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Chad Schreck, the CEO and president of the North Iowa Corridor Economic Development Corporation, said he thinks the way that the area has handled the pandemic is something that it can use down the line to recruit businesses both big and small.

"Businesses look at what’s happened here and obviously we’ve had high numbers of COVID but, by and large, our community hasn’t shut down. And that’s shown really well and businesses see that," Schreck said.

In May 2020, the North Iowa Corridor Economic Development Corporation announced that it would be distributing $414,495 to 119 area businesses from the Small Business Recovery & Continuity Fund contributed to by the governments of Cerro Gordo CountyClear Lake and Mason City. The grants were anywhere from $1,000 to $5,000 and intended to help cover a mix of business operating costs. Altogether, 150 businesses completed the final application for the program and requested a total of more than $680,000 in assistance.

Progress 2021 - Small business - Pappajohn Center

Pappajohn Business Center, located on the NIACC campus in Mason City.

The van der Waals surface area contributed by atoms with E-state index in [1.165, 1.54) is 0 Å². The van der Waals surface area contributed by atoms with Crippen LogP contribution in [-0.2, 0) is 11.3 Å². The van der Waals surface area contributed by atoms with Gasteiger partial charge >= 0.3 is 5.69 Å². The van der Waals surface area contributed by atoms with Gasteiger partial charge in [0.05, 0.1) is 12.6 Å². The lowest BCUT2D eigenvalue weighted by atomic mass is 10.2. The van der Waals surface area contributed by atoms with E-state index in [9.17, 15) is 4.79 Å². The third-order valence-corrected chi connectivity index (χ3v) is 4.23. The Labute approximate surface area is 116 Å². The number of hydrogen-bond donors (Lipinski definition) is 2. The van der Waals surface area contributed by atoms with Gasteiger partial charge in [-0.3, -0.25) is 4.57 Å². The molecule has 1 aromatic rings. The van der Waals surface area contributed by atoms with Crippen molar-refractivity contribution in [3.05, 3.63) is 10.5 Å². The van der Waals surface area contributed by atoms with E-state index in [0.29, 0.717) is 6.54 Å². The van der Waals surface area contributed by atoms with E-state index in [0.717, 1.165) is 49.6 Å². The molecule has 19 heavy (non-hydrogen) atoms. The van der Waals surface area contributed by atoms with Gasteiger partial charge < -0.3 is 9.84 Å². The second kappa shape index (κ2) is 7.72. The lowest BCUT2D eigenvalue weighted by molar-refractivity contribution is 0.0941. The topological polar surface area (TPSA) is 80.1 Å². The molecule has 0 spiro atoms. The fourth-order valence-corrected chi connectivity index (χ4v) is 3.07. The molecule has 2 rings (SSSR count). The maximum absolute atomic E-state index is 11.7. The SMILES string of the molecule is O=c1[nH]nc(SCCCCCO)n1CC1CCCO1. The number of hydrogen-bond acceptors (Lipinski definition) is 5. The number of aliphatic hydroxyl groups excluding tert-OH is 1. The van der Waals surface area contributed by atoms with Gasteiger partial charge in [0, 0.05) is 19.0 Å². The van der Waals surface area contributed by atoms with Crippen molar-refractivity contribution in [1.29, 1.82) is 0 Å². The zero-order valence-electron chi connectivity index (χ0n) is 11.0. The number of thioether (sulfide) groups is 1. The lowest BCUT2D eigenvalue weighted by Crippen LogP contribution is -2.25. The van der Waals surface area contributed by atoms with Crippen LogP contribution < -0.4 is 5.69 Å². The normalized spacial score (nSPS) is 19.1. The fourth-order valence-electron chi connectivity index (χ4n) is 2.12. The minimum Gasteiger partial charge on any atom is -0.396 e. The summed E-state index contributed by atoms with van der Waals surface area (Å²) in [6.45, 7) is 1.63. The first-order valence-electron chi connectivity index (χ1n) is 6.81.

In taking stock of the past year, Schreck said a lot of businesses were still able to get started. If there were any issues, he said it was with work slowing down as opposed to being delayed outright.

As for existing businesses, Schreck acknowledged that restaurants and food service were seriously impacted by the pandemic but noted that recovery won't take forever.

"Those jobs come back pretty quickly as you come out," he said. "We’re getting back on par pretty darn fast." 

Cosima Munzi of Malborough High School in Los Angeles, California, won third place in the local Youth Entrepreneurial Academy’s (YEA) pitch competition, winning $400 for her business on Aug. 11.

As a small business owner, Follmuth said he still worries about how his peers are doing. He thinks about the revenue he's lost from canceled events and wonders what sort of hit others have taken to their business.

"It’s been really difficult for everybody," he said. "I am happy for those businesses that have been doing well in this situation or at least treading water but I know there are going to be a lot of places that continue to suffer."

To ameliorate some of that suffering, Follmuth said he hopes that small business owners are doing their best to get ahold of whatever local, state and federal assistance they can. 

"No matter what political party you lean toward, paying attention to what is happening in the political realm and knowing what programs are available and if you qualify has had a huge benefit," he said. Beyond that, Follmuth is hoping and waiting for things to get back to normal as quickly as possible. 

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Jared McNett covers local government for the Globe Gazette. You can reach him at Jared.McNett@globegazette.com or by phone at 641-421-0527. Follow Jared on Twitter at @TwoHeadedBoy98.